DALLAS - This year's valedictorian at Dallas ISD’s Sunset High School has a familiar name.
Noah Macias followed in the footsteps of his older brother and sister to finish first in his class. He is the third valedictorian from his family in the past five years from Sunset High School.
Rising above the pandemic and so much more, Noah cleared a bar set high by his older brother Elijah, who was the Sunset valedictorian in 2019, and his sister Sophia, who was the first Macias to grab the distinction in 2017.
"This year, I was like I just need to graduate and be happier and stop worrying about my grades so much," Noah said. "But I definitely did have that voice in the back of my head that was like, ‘Come on. You are like right there!’"
"Do the best you can," Elijah told Noah. "If you did get valedictorian, that's great. That's a plus. But the primary focus is let’s get out of here. Let’s get to college."
"It was never really at the front of my mind to be number one, to be valedictorian," Sophia said. "I was just nerdy. I was just a nerd."
Noah is heading off to Stanford on a full scholarship.
All of the Macias siblings are first-generation college students coming up through DISD schools.
"It kind of just shows that it’s possible," Noah said.
"It’s not really about smartness," Elijah said. "It’s a lot about like personal drive, wanting to do it."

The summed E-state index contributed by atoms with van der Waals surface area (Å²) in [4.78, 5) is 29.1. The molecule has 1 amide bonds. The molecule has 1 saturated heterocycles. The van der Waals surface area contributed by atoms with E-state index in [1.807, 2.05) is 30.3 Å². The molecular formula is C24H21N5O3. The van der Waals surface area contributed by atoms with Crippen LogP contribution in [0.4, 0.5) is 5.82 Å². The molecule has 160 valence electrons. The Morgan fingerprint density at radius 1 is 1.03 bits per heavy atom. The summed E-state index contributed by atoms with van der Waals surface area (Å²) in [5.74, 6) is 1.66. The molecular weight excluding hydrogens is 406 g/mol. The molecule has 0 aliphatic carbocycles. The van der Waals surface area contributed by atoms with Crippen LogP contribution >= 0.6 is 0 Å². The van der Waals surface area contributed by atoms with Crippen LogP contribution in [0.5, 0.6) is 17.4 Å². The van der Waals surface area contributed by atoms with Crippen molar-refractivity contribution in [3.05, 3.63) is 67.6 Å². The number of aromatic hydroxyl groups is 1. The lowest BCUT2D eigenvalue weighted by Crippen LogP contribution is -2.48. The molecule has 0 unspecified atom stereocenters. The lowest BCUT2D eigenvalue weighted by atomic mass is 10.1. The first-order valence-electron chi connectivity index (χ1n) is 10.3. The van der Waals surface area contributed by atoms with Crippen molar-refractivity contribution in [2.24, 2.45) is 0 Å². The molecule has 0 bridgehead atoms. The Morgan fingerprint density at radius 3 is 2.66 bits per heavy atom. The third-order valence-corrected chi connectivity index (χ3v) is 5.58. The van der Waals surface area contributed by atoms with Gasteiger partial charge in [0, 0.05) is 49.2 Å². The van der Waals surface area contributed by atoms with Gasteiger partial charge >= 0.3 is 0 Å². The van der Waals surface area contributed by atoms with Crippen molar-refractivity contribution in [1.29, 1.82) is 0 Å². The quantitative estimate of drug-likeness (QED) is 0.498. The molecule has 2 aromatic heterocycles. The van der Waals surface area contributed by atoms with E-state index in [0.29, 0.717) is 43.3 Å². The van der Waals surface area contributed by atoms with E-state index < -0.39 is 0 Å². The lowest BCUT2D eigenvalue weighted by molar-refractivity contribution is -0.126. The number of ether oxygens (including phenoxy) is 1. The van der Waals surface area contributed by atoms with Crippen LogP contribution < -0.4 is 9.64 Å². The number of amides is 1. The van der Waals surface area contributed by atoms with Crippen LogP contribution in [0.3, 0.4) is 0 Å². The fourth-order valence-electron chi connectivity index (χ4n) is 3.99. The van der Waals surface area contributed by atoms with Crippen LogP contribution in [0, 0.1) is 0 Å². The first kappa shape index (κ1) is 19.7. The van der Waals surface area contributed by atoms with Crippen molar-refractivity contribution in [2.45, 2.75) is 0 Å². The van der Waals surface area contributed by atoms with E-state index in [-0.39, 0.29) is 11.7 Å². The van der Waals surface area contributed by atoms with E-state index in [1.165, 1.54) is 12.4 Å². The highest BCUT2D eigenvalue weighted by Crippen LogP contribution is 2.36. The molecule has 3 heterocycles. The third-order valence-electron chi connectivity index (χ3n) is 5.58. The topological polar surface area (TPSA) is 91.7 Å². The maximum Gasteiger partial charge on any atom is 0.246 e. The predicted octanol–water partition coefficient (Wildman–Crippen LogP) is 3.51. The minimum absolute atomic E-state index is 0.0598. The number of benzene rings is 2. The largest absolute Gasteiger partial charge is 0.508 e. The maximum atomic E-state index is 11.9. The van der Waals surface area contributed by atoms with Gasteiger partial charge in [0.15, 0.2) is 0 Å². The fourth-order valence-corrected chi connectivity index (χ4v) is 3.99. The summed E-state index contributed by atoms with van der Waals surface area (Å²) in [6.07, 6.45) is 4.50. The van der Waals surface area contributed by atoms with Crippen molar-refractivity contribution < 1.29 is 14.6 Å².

Mom Andrea Ramirez says she focused on nurturing her kids, not pushing them.
"I made sure that they were able to get to where they needed to go, give them the space, the quiet time," she said. "We just supported them. I didn't do anything for them. That's the crazy part. I was like, this is all on you."
The Macias family legacy at Sunset High School may not be over just yet. There's still one more younger Macias to go.
"I have a 10-year-old. She’ll be in the sixth grade," Ramirez said. "I already tell her now, ‘You do what you want to do.’"
Noah will study biology and Mexican American studies at Stanford.
Elijah is getting a degree at UT in electrical and computer engineering.
Meanwhile, Sophia earned a physics degree at UT and will begin teaching this fall at Kimball High School, encouraging more young women of color to study science.
"I really wanted to come back to my own community and enrich my own district," she said.
Needless to say, their parents couldn't be prouder.
"It’s awesome. It’s great," Ramirez said. "They have a great future ahead of them, and they are going to do wonderful."
Noah will be get getting a jump start on his Stanford experience. He is heading to California in the next few weeks for a summer program.